As an Electrical Engineer at Union College in 1965, this was my senior year project. I had nine months to apply classical control
system theory (Laplace transforms, Bode
plots, Nyquist criterion, Root Locus, etc.)
to analyze the problem and then build a
For computation, I had my slide rule
and the privilege to use the first computer
ever to arrive at Union College: the IBM
1620. A marvel of the age, it clocked at
100 kHz, and boasted a 20K nib memory
(a nib is four bits) — all for only $65,000.
My primary resource for electrical and
mechanical components was a basement
full of WWII surplus goodies; many from
the B- 29 gunnery control system. My 28V
“cart” drive motor originally fed bullets to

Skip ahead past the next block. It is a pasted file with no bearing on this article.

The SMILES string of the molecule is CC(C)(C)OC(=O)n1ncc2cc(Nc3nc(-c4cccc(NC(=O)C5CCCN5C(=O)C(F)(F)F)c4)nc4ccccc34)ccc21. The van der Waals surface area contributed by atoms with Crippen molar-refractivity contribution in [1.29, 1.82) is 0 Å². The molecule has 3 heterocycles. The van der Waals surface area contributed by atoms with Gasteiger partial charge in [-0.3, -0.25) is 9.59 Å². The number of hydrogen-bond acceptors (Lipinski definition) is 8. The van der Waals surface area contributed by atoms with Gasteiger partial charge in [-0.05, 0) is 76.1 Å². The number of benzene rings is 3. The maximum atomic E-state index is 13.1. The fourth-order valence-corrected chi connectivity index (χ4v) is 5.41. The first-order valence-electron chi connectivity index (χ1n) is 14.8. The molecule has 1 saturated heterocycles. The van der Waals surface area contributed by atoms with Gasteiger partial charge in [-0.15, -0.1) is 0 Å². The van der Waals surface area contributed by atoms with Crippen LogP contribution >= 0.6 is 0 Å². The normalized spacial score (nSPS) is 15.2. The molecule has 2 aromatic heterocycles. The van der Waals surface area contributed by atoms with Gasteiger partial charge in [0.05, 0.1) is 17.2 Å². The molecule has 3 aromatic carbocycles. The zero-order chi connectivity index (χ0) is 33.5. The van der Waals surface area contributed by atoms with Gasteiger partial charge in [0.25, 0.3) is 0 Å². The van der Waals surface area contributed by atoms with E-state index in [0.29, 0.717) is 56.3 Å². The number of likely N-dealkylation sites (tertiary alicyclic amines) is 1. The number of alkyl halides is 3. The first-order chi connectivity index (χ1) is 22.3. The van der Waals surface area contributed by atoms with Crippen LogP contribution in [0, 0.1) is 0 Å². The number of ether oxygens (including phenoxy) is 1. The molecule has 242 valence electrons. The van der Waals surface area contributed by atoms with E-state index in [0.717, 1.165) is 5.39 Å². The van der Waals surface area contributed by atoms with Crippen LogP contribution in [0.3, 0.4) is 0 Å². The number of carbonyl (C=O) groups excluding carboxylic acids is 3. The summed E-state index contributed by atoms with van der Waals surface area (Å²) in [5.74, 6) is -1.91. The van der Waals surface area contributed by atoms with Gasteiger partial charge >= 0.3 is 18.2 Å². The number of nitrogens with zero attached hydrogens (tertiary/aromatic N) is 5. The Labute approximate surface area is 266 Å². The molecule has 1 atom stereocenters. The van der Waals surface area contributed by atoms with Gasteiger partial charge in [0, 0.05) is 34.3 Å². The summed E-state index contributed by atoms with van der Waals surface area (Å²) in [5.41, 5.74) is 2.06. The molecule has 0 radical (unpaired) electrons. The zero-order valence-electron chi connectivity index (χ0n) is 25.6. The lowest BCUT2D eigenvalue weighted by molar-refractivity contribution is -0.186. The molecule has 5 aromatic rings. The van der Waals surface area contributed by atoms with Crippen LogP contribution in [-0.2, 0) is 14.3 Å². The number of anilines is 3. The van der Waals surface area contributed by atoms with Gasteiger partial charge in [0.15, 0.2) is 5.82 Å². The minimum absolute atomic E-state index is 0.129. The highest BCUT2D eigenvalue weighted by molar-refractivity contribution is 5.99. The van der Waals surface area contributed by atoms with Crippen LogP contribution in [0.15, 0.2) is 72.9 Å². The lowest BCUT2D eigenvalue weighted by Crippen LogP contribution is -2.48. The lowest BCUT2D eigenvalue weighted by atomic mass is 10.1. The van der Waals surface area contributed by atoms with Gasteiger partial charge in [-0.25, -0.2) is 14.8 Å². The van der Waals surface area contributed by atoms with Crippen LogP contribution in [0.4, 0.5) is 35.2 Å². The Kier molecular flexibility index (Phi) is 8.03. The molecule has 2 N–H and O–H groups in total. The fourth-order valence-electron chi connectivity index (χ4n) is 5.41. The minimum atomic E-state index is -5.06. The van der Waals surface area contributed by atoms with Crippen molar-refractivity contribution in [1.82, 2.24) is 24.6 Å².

one of the two machine guns in one of
the four turrets spread around the B- 29. I
powered this motor with an amplidyne:
an electromechanical motor generator
pair that could amplify 20 mA from a
vacuum tube into 2 k W to drive the
motor that rotated a gun turret.
Decades ago, the first really
important application of the inverted
pendulum problem was stabilizing a
rocket on its thrust vector. Today, with the
availability of inexpensive gyroscope and
accelerometer chips, stabilized inverted
pendulums are very common; most
notably, the Segway, balance boards, and
self-balancing toys like the MIP and
Mipasaur from Wowee.
Stabilizing an inverted pendulum is a favorite and
much discussed control theory problem for roboticists.
The basic idea is illustrated in Figures 1 and 2.
Simply put, the problem is to drive the robot base
forward or backward in such a manner as to prevent
the inverted pendulum design from falling over. In this
article, we’ll explore the math and science behind this
seemingly simple task.
46 SERVO 12.2017
Figure 2. Balancing a glass of
wine without getting tipsy!
Figure 1. An
connected by a free
pivot to a motor
driven robot base.